The second impeachment trial of Donald Trump was a remarkable civics lesson on constitutional issues of free speech. The meaning of the words “fight“ and “fight like hell” were debated at length. It is certainly true that these words are routinely used in political speech and are not, in themselves, unlawful speech.
But context matters; words that are acceptable at a basketball rally can have lethal results when exhorting an armed and violent mob. In that setting, violence is a predictable result, even when the words “invade the Capitol and attack the police and Congress with weapons” are not spoken.
The former president’s defense team, and the 43 senators who voted to acquit him, did not refute the evidence of incitement to violence, but refused to convict because of a dubious technicality that they had the power to control. In political speech, when there is a hair’s weight of ambiguity, this is called “plausible deniability.“ In the real world, it’s called lying.
How do we judge truthfulness? Pure science, including physics and chemistry, has strict and immovable standards. Biological science and medicine have rules that are almost as strict. Law and history, including journalism, have defined rules, which are more open to interpretation. Religion depends upon sacred texts and the agreement of its adherents. Should elected officials follow rules of truthfulness, or are they free to make any self-serving statement and then claim that it is protected by the First Amendment?
An analogy would be if the losing coach of the Ike-Davis basketball game sincerely believed that the loss would have been impossible if the refereeing had been unbiased. A loss would then be “proof” of dishonesty. Encouraging the fans who shared that belief to attack, injure and violently overthrow the opposing team and their fans would be, in the eyes of the losing fan base, a fight for the integrity of the game.
Our pleasure in competitive sports would be impossible if we didn’t recognize the “truth” of unbiased refereeing, and that the fouls committed by both teams must be called exactly the same.
In other words, we have to follow the Golden Rule of “Do unto others as you would have them do unto you,” which is not only a Christian principle, but universal in all major religions.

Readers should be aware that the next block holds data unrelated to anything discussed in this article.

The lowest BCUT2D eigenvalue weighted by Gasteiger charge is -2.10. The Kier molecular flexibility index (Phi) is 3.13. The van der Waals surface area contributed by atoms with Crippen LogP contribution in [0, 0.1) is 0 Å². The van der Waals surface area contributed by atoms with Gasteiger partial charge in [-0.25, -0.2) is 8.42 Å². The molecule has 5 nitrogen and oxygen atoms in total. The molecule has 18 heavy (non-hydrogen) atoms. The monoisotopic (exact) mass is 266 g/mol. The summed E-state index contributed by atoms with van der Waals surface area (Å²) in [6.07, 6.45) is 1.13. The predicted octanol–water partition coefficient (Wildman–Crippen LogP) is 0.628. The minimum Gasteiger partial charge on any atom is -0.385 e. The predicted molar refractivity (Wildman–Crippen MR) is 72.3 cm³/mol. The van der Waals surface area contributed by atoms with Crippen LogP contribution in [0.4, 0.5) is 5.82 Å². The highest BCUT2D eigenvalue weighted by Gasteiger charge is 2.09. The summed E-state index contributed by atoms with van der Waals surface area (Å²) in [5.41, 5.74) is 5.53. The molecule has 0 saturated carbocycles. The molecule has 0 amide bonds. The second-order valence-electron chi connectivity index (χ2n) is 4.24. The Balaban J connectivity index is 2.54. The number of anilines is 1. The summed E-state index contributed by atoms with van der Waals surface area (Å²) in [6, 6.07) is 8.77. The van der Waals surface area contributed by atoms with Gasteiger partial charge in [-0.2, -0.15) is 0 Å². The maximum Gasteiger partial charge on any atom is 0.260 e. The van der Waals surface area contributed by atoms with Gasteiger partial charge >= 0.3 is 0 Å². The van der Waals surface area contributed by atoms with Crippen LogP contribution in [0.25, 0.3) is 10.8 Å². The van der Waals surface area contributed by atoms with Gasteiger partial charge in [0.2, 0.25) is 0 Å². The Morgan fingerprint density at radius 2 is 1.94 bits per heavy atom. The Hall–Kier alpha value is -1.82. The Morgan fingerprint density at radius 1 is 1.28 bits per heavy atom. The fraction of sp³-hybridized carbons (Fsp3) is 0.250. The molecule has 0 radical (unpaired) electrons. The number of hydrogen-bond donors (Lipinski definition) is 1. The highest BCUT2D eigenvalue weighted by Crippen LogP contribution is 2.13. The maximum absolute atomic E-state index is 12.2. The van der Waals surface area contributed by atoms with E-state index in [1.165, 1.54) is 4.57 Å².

Truthfulness also requires that we treat others fairly by using language that has the same meaning to both parties. An example would be the term “witch hunt” that literally means a judicial process that relies on supernatural evidence. A trial or investigation based on the rules of law is not a “witch hunt.” Such a claim is First Amendment-protected free speech expressing an opinion, but it is false. A false statement is not necessarily a lie, because that word implies awareness of the falsehood. A person who makes false statements without awareness of falsehood is not a liar but is culpably negligent.
One of our Yakima City Councilmembers has made false statements about COVID and the results of the 2020 general election, as well as bullying statements about gender and racial groups. As a government entity, the City Council can take no action against this destructive but First Amendment-protected speech. But because he is also derelict in his public duty to attend scheduled council meetings, we can and should consider a City Charter amendment to allow removal of a councilmember from office for that behavior.
Our community would be better off if we elect leaders who can recognize that true and false are not the same and who are willing to respect fairness, even in situations of conflict.